Dr. Hurlbutt's Highly Peculiar Online Calendar

February 2011

(National Caffeine Addiction Awareness Month)

February 2: Groundhog Day. Occurring midway between the first day of winter and the first day of spring, Groundhog Day coincides with the Christian feast of Candlemas. According to tradition, the weather on Candlemas had predictive value for the rest of the season:

If Candlemas be fair and bright,
Winter has another flight.
If Candlemas brings clouds and rain,
Winter will not come again.

In rural America, this folk belief became associated with the groundhog, or woodchuck, which supposedly emerged from hibernation on this occasion to evaluate its prospects. If the weather was sufficiently fair for the animal to see its shadow, it would return to its burrow to sleep. If not, it would remain above ground.

Drawing of groundhog singing, 'Me and my sha-dow.'

February 3: This is the first day of the Chinese New Year, which the Chinese system of astrology designates the Year of the Metal Rabbit. The Year of the Rabbit is the fourth in a twelve-year cycle of astrological animal signs (rat, ox, tiger, rabbit, dragon, snake, horse, sheep, monkey, rooster, dog, boar), a cycle that intersects with a sequence of five elements (wood, fire, earth, metal, water) to create a larger sixty-year cycle, now starting its twenty-eighth year.

February 5: In 1897, the Indiana General Assembly voted to discard the conventional mathematical value of pi as "wholly wanting and misleading" and to adopt instead the incoherent calculations offered by a crank mathematician "as a contribution to education to be used only by the State of Indiana free of cost by paying any royalties whatever on the same." The Indiana Senate, however, wisely declined to follow the Assembly's lead and postponed consideration of the bill indefinitely on February 12.

February 6: Feastday of St. Amand. A missionary during the Merovingian era, St. Amand spent so much time evangelizing in wine-producing regions that he was adopted as the patron saint of wine merchants and the wine trade.

Drink wine, and you will sleep well. Sleep, and you will not sin. Avoid sin, and you will be saved.  Ergo, drink wine and be saved. Medieval German saying.   A cask of wine works more miracles than a church full of saints. - Italian proverb.

February 8: In 1692 a doctor declared Abigail Williams and Betty Parris of Salem, Massachusetts, to be "under an evil hand," precipitating a flurry of accusations leading to the Salem Witch Trials.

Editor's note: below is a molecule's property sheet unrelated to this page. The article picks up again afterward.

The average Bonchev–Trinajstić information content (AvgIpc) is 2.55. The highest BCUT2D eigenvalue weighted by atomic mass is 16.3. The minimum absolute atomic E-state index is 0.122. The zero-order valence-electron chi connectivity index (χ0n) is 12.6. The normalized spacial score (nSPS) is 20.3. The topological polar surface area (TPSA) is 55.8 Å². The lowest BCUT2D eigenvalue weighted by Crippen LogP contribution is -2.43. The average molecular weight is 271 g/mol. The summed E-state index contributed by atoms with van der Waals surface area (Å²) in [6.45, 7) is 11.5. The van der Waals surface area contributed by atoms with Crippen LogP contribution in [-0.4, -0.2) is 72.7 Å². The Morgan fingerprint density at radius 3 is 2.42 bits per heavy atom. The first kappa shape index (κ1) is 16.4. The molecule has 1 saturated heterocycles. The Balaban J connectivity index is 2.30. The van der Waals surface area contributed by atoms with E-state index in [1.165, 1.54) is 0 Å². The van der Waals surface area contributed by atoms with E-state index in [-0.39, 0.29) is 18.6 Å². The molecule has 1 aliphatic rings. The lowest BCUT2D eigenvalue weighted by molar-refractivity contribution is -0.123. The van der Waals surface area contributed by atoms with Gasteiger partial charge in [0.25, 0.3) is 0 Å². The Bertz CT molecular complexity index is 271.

February 12: Lincoln's Birthday (Connecticut, Illinois, Missouri, New Jersey, and New York). President Abraham Lincoln was born on February 12, 1809 (the same month, day, and year, incidentally, as Charles Darwin). Although additional states previously designated the day a holiday, some chose to amalgamate it with the federal observance of Washington's Birthday, after the Monday Holidays Act of 1968 moved the latter to the third Monday of the month.

February 14: St. Valentine's Day. A third-century Roman martyr, St. Valentine is the patron saint of love and happy marriages, and people have been using his feastday to send missives to the objects of their affection since a very early date.

Happy Valentine's Day (assuming you go in for that sort of thing)!   Have a Happy Valentine's Day mercifully free of swine fever!

February 15: The last Soviet soldier left Afghanistan in 1989, ending a disastrous nine-year occupation.

February 17: The CSS H. L. Hunley became the first submarine to sink an opposing vessel, when it torpedoed the USS Housatonic outside Charleston Harbor in 1864.

February 21: Washington's Birthday (U.S., observed). George Washington was actually born on February 22, 1732 (February 11, 1731, Old Style). Congress officially declared the anniversary of his birth a federal holiday in 1885. As a result of the Monday Holidays Act of 1968, however, Washington's Birthday is now observed on the third Monday of the month. In many states the holiday is celebrated as "Presidents' Day."

February 22: Eugene Vidal, U.S. Director of Air Commerce, issued an order in 1935 prohibiting aircraft from flying over the White House and the surrounding area, for reasons both of security and noise pollution.

February 23: "The fetters imposed on liberty at home have ever been forged out of the weapons provided for defense against real, pretended, or imaginary dangers from abroad." James Madison, 1799.

February 24: The Drury Lane Theatre in London burned down in 1809. Being found outside calmly drinking a glass of wine, the owner, playwright Richard Brinsley Sheridan, observed: "A man may surely be allowed to take a glass of wine by his own fireside."


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While Archelaus reasonably believes the contents of this calendar to be accurate, it disclaims
all liability for the consequences of any action undertaken in reliance upon said contents.